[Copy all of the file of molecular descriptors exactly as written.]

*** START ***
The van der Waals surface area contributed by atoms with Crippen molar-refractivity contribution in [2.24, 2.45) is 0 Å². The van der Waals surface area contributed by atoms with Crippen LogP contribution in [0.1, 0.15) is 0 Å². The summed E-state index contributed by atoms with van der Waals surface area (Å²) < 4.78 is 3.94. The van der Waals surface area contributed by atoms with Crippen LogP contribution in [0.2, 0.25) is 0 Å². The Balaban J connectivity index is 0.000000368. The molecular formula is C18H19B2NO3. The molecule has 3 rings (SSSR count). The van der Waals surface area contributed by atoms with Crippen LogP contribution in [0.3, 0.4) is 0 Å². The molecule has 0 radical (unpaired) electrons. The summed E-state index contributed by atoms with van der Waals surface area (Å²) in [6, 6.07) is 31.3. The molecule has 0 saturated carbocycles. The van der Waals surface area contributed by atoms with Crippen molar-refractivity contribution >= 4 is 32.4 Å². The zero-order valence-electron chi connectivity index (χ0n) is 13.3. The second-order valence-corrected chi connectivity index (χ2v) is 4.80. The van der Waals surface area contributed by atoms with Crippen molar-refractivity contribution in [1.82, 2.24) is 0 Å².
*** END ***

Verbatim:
The van der Waals surface area contributed by atoms with Crippen molar-refractivity contribution in [2.24, 2.45) is 0 Å². The van der Waals surface area contributed by atoms with Crippen LogP contribution in [0.1, 0.15) is 0 Å². The summed E-state index contributed by atoms with van der Waals surface area (Å²) < 4.78 is 3.94. The van der Waals surface area contributed by atoms with Crippen LogP contribution in [0.2, 0.25) is 0 Å². The Balaban J connectivity index is 0.000000368. The molecular formula is C18H19B2NO3. The molecule has 3 rings (SSSR count). The van der Waals surface area contributed by atoms with Crippen LogP contribution in [0.3, 0.4) is 0 Å². The molecule has 0 radical (unpaired) electrons. The summed E-state index contributed by atoms with van der Waals surface area (Å²) in [6, 6.07) is 31.3. The molecule has 0 saturated carbocycles. The van der Waals surface area contributed by atoms with Crippen molar-refractivity contribution >= 4 is 32.4 Å². The zero-order valence-electron chi connectivity index (χ0n) is 13.3. The second-order valence-corrected chi connectivity index (χ2v) is 4.80. The van der Waals surface area contributed by atoms with Crippen molar-refractivity contribution in [1.82, 2.24) is 0 Å².